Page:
Shockingly, A Boy and His Dog is to date the only feature film adaptation of a Harlan Ellison story. Many of Ellison’s stories have been optioned over the decades, including the masterful “I Have No Mouth, and I Must Scream,” but so far nothing outside some TV adaptations have occurred. Babylon 5 creator J. Michael Straczynski is now the executor of his literary estate, so hopefully we might have more on the horizon. Ellison was the “conceptual consultant” throughout the whole series, which gave him a steady paycheque throughout the ’90s.
Ellison had a notorious reputation in Hollywood, which probably didn’t encourage executives to green-light adaptations of his work. His most notorious Hollywood incident was probably his lawsuit against James Cameron for plagiarising his Outer Limits episode Soldier for The Terminator. Ellison’s case would probably get thrown out today, but it’s undeniable that Cameron stole the opening and basic premise from Ellison—to this day the film carries an acknowledgment to Ellison. Ironically, everybody I know who came in contact with him always said how great a guy he was, including my mother and film director Steve De Jarnatt.
L.Q. Jones, who was an actor and part of Sam Peckinpah’s stock company, met Ellison about possibly directing an adaptation of his novella A Boy and His Dog, which had initially been published as a short story in New Worlds magazine before Ellison expanded it. Ellison was supposed to write the script, but didn’t—it was definitely not a case of writer’s block, something Ellison was rarely known to ever have—he wrote over 100 books in his lifespan. L.Q. assumed screenwriting duties, and it took him a year to finish the script. He would eventually self-finance the film through friends, despite studio interest. It cost around $400,000 to make, which even in 1975 was a low budget for an apocalyptic sci-fi film.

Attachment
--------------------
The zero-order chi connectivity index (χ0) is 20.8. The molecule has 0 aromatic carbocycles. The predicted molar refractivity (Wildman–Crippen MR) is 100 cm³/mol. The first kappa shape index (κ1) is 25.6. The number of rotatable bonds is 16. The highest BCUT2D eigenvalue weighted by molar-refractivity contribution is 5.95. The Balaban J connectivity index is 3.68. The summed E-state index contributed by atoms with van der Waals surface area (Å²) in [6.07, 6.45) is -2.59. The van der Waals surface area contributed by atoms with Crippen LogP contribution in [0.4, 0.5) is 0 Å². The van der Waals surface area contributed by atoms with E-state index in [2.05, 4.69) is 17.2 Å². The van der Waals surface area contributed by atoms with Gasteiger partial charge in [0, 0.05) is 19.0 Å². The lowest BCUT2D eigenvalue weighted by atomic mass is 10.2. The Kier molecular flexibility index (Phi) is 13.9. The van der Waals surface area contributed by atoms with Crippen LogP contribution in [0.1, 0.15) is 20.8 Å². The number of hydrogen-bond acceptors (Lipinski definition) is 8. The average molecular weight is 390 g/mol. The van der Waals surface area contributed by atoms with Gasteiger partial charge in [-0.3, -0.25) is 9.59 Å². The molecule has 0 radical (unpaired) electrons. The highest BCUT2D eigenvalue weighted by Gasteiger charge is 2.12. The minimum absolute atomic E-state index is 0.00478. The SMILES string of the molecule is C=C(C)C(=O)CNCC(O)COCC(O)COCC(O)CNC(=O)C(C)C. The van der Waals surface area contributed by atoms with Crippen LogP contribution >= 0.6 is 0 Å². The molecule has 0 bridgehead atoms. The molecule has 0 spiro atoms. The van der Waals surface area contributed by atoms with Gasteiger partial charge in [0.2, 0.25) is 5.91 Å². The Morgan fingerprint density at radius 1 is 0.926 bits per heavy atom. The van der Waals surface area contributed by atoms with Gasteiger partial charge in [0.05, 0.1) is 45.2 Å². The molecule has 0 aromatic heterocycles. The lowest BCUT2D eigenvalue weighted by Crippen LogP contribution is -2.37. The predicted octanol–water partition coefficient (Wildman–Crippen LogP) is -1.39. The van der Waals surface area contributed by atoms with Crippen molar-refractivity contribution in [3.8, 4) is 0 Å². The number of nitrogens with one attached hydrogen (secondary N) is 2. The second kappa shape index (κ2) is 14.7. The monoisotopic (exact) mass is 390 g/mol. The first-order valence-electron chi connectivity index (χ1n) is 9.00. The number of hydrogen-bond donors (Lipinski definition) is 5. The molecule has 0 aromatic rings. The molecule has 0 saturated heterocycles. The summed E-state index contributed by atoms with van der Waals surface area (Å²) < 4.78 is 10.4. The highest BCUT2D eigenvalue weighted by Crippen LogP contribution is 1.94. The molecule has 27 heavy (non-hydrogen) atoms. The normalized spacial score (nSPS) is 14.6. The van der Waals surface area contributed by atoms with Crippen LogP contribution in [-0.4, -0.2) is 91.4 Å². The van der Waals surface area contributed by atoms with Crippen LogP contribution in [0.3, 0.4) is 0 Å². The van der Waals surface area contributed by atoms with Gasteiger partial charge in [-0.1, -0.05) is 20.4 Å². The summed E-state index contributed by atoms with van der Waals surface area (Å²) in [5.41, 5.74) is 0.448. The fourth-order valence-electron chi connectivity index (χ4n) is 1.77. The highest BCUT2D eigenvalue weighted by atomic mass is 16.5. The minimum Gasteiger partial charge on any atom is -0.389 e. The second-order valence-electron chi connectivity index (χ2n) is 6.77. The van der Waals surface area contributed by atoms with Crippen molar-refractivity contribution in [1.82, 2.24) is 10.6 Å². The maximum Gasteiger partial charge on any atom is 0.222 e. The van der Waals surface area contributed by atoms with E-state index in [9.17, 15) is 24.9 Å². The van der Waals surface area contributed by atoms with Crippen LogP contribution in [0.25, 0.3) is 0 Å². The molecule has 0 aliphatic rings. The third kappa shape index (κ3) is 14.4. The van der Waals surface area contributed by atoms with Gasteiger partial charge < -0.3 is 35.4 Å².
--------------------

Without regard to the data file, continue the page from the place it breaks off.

The film is set in an apocalyptic America of 2024, and follows Vic (Don Johnston) and his telepathic dog Blood (voiced by Tim McIntire) as they scavenge around the remnants of the world for food to eat and women to rape. Vic has no formal education, and doesn’t understand ethics or morality. Ellison, being the good lefty that he was, wrote it as a critique of male chauvinistic behavior—while Jones reveled in the same kind of behaviour, which created an interesting on-screen dichotomy pitting the two creatives behind the film against each other. The film’s last line was a source of great contention between the two men for years.
A decade before his TV stardom in Miami Vice, Johnson gave one of his most memorable film performances as Vic. The film has a decidedly offbeat nature, which has helped it gain a cult following over the years.
The first 40 minutes of the film is a great apocalyptic sci-fi film with some beautiful shots of Barstow and Coyote Lake in the Mojave Desert. Vic follows a girl, Quilla June Holmes (Susanne Benton), and attempts to rape her, but after he saves her from mutants they repeatedly have consensual sex. He ends up following her down into this underground society that is based on a pre-WWII rural America where everybody is in whiteface and lipstick. The film starts to suffer here, because there are a few dull stretches, but it’s such a bizarre society that it doesn’t suffer too much. Jason Robards plays the girl’s father, and turns in one of his sillier performances in a long and illustrious career.
Since the release of A Boy and His Dog, there have been plenty of post-apocalyptic scavenger films and probably better ones, most notably the Mad Max series (and he even had a dog!) Miller always acknowledged the influence of the film on his own series. A Boy and His Dog may be very much a time capsule from the mid ’70s, and its sexual politics would probably shock some younger viewers who don’t understand there is an element of irony and satire to the film. It remains a bona fide cult classic, and a highly influential piece of science fiction that should be looked back upon, because it’s a really good film. Now it would be nice if I could ever find a copy of the Ellison collection The Beast that Shouted Love at the Heart of the World, which includes the novella!
The Blu-Ray from 101 Films uses the previous Shout Factory transfer, and ports over the extras, which include a commentary by director Jones, cinematographer John Arthur Morrill and critic Charles Champlin. The highlight, however, is a filmed conversation between Jones and Ellison, which is wildly entertaining and might be better than the film. They had mutual respect for each other, but had an infamously contentious relationship over the direction of the film, although ultimately Ellison did like the finished film.